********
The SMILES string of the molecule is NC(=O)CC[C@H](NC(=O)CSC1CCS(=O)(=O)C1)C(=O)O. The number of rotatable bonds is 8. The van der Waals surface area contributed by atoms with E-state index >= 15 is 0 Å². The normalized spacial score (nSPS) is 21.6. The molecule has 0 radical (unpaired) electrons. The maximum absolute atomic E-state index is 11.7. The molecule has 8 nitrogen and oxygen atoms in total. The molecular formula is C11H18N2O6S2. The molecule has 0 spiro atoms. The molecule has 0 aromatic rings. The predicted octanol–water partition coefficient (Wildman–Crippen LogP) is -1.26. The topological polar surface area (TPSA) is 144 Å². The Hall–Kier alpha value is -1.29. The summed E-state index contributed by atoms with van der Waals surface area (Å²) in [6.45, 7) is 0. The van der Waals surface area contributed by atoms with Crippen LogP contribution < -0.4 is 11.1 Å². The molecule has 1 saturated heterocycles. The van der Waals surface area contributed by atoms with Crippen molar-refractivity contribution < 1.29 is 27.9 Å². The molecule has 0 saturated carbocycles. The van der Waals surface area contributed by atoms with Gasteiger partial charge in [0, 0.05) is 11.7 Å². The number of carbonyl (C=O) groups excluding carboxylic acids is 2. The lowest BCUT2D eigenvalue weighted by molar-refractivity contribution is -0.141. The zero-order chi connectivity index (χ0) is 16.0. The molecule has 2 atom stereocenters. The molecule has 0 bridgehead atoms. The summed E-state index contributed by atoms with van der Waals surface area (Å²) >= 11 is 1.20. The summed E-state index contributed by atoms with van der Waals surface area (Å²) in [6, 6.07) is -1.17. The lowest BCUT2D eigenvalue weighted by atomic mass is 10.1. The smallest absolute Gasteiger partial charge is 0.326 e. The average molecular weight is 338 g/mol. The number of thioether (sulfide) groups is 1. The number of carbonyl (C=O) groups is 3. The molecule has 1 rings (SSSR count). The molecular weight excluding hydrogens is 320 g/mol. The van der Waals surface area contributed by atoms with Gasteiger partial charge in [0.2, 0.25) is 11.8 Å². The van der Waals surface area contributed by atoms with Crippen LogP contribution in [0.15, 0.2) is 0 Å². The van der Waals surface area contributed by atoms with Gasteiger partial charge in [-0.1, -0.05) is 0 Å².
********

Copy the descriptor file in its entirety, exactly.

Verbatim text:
The SMILES string of the molecule is NC(=O)CC[C@H](NC(=O)CSC1CCS(=O)(=O)C1)C(=O)O. The number of rotatable bonds is 8. The van der Waals surface area contributed by atoms with E-state index >= 15 is 0 Å². The normalized spacial score (nSPS) is 21.6. The molecule has 0 radical (unpaired) electrons. The maximum absolute atomic E-state index is 11.7. The molecule has 8 nitrogen and oxygen atoms in total. The molecular formula is C11H18N2O6S2. The molecule has 0 spiro atoms. The molecule has 0 aromatic rings. The predicted octanol–water partition coefficient (Wildman–Crippen LogP) is -1.26. The topological polar surface area (TPSA) is 144 Å². The Hall–Kier alpha value is -1.29. The summed E-state index contributed by atoms with van der Waals surface area (Å²) in [6.45, 7) is 0. The van der Waals surface area contributed by atoms with Crippen LogP contribution < -0.4 is 11.1 Å². The molecule has 1 saturated heterocycles. The van der Waals surface area contributed by atoms with Crippen molar-refractivity contribution < 1.29 is 27.9 Å². The molecule has 0 saturated carbocycles. The van der Waals surface area contributed by atoms with Gasteiger partial charge in [0, 0.05) is 11.7 Å². The number of carbonyl (C=O) groups excluding carboxylic acids is 2. The lowest BCUT2D eigenvalue weighted by molar-refractivity contribution is -0.141. The zero-order chi connectivity index (χ0) is 16.0. The molecule has 2 atom stereocenters. The molecule has 0 bridgehead atoms. The summed E-state index contributed by atoms with van der Waals surface area (Å²) >= 11 is 1.20. The summed E-state index contributed by atoms with van der Waals surface area (Å²) in [6, 6.07) is -1.17. The lowest BCUT2D eigenvalue weighted by atomic mass is 10.1. The smallest absolute Gasteiger partial charge is 0.326 e. The average molecular weight is 338 g/mol. The number of thioether (sulfide) groups is 1. The number of carbonyl (C=O) groups is 3. The molecule has 1 rings (SSSR count). The molecular weight excluding hydrogens is 320 g/mol. The van der Waals surface area contributed by atoms with Gasteiger partial charge in [0.2, 0.25) is 11.8 Å². The van der Waals surface area contributed by atoms with Crippen LogP contribution in [0.15, 0.2) is 0 Å². The van der Waals surface area contributed by atoms with Gasteiger partial charge in [-0.1, -0.05) is 0 Å².